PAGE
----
I'm no spring chicken.
There, I've admitted it. For those who know me, this isn't news. For those who don't know me, I am not deluding myself into believing that they care about this. But admitting that we are changing as we age is part of the optional wisdom available from aging.
Like lots of men my age I have a bunch of aches and injuries. Sometimes -- only sometimes mind you -- when I get together with my friends, we spend a few moments enumerating those aches and pains. Fortunately, we quickly realize that we're sounding like stereotypical old men and laugh it off.
For me, I have a repaired knee, a broken back and pain in my shoulder. And I still get out to swim, ride and run nearly every day. Because if I don't...
Because if I don't then I will really be an old man before my time.
All things physical wear out. My printer wears out. I get more comments on my printer repair posting than anything else. Gosh, but I wish I could write about taking a few screws out, pulling out the bad vertebra and epoxy the broken protuberance back into place. The printer I can repair. My back I have to manage.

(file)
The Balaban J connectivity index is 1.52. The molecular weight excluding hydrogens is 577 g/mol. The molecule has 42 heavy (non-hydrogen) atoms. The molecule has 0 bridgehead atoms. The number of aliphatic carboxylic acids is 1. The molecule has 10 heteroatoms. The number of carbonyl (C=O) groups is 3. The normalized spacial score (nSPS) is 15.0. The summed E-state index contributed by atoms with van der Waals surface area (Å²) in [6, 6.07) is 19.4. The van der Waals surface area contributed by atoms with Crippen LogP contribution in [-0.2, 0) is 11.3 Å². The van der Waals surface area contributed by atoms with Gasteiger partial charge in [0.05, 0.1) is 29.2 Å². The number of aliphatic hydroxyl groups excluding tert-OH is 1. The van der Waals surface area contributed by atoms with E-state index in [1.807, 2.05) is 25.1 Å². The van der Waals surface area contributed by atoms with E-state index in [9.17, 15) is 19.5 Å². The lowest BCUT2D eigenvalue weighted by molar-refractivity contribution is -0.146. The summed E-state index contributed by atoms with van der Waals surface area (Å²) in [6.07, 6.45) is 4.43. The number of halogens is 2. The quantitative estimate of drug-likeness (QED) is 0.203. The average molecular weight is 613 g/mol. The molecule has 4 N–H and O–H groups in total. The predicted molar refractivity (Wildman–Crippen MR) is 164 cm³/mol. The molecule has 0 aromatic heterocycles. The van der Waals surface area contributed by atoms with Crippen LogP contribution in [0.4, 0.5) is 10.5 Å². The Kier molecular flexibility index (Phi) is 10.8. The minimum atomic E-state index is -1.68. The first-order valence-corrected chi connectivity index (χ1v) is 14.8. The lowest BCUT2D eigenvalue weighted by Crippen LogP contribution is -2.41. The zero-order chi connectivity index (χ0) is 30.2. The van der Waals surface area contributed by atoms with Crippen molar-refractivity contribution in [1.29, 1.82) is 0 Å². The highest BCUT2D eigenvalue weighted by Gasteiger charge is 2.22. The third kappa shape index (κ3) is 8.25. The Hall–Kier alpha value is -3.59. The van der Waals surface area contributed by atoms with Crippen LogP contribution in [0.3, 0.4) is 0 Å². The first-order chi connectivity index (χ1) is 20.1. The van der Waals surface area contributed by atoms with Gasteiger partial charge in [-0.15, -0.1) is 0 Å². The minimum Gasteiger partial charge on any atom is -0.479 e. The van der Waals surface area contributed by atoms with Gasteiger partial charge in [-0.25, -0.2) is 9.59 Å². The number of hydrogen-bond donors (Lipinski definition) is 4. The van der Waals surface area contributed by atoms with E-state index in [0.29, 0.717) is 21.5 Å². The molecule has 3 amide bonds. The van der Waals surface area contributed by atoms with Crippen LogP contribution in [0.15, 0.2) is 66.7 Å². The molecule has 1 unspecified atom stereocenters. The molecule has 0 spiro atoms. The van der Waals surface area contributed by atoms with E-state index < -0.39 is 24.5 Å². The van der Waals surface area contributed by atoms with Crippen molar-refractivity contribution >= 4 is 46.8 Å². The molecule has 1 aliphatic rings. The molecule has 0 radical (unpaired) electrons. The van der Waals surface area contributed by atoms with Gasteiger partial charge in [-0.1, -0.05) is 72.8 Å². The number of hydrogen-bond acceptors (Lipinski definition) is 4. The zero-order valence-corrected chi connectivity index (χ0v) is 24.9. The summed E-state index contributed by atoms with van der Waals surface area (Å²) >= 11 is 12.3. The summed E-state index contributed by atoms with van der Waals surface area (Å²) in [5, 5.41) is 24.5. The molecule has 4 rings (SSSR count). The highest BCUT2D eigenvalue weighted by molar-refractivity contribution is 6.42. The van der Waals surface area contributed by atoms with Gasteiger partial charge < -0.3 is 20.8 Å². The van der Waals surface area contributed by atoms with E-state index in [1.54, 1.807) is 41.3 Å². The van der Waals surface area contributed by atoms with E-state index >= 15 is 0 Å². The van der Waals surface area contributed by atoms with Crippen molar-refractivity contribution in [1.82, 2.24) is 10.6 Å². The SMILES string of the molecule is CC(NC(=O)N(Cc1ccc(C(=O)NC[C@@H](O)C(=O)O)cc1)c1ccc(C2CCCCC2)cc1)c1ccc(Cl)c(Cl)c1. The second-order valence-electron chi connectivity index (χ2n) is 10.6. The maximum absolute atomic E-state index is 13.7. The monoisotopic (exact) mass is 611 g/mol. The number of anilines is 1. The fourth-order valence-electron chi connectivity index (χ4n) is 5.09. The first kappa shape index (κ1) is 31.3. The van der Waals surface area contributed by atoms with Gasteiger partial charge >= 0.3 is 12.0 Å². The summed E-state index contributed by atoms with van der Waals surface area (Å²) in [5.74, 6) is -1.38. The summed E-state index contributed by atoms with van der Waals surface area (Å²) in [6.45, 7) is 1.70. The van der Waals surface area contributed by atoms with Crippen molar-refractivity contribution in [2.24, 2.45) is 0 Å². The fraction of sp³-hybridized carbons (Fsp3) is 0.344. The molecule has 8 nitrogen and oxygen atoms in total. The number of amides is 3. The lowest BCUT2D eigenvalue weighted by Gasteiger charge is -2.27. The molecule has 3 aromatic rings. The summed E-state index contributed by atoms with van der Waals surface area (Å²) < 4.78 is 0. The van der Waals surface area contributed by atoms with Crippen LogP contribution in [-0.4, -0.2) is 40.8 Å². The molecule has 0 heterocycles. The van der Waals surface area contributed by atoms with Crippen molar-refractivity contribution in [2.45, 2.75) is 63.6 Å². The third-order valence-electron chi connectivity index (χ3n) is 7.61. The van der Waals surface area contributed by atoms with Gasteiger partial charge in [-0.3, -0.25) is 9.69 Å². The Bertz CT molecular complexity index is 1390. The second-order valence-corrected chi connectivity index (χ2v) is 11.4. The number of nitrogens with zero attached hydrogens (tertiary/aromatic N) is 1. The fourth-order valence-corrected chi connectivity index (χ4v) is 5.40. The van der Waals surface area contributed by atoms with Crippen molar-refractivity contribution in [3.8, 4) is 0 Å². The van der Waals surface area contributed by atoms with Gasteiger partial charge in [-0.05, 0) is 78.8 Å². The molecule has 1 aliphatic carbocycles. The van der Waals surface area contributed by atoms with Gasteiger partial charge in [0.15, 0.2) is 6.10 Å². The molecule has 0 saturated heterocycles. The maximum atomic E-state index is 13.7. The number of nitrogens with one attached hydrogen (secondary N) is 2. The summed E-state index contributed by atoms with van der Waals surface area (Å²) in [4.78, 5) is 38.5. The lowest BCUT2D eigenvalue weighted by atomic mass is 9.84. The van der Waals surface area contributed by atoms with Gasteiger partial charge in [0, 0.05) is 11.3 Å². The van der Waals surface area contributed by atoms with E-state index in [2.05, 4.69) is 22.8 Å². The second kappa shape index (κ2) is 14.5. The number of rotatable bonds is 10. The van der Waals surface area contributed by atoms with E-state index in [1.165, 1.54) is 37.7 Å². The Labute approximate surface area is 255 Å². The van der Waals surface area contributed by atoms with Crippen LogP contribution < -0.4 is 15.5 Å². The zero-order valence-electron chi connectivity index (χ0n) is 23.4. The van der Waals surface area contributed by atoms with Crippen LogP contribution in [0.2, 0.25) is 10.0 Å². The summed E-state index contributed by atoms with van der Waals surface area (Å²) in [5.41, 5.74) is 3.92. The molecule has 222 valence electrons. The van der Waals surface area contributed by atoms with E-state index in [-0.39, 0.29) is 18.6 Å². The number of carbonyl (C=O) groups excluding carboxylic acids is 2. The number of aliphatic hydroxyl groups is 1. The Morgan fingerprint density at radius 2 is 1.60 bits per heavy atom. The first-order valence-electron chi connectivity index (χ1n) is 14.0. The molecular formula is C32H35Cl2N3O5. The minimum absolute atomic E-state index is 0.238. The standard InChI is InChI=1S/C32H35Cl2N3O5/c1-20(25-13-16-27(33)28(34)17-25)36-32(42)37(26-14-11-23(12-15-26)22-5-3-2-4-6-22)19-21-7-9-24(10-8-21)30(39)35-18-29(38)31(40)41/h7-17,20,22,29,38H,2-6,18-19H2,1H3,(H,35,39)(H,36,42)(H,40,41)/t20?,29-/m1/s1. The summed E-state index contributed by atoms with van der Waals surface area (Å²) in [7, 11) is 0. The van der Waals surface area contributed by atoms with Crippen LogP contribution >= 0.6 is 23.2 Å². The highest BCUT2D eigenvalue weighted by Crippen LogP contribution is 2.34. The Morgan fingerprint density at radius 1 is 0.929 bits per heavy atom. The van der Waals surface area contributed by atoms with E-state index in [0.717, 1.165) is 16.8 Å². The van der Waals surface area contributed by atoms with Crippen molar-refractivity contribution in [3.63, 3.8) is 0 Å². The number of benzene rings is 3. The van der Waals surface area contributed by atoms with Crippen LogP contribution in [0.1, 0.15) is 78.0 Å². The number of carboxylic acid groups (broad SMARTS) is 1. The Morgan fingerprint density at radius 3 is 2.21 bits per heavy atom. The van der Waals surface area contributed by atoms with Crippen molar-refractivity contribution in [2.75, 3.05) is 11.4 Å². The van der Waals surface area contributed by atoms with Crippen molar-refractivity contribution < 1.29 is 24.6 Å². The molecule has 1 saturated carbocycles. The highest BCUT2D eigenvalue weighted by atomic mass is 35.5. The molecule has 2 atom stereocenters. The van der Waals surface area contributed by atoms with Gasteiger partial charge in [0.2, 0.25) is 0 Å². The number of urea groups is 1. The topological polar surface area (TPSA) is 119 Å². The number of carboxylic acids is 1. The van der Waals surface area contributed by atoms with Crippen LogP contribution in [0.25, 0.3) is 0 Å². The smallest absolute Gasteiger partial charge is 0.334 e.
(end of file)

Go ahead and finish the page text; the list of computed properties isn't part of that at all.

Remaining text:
Another part of that wisdom thing is knowing when you need to push against the ache and pains and when you need to respect them. And it isn't always obvious. Recognizing the difference takes experience. The danger, I think, is erring on the side of not doing enough.
So, when the shoulder aches, I can choose to not go swimming. But that lets the shoulder get weaker, which makes it ache more, so I postpone swimming even more. Et cetera until I can't go swimming because I've let my body weaken to the point of unusability.
At some point, my printer will wear out to the point of being too expensive to repair. We don't really have that luxury with our bodies. All the wonderful things that we can do in hospitals are still a shadow of the miracle of our own bodies.
Use it or loose it. Even if it takes more time to warm up and more time to stretch out. No one is a spring chicken for ever. It's what you do after you've stopped being young that makes the difference.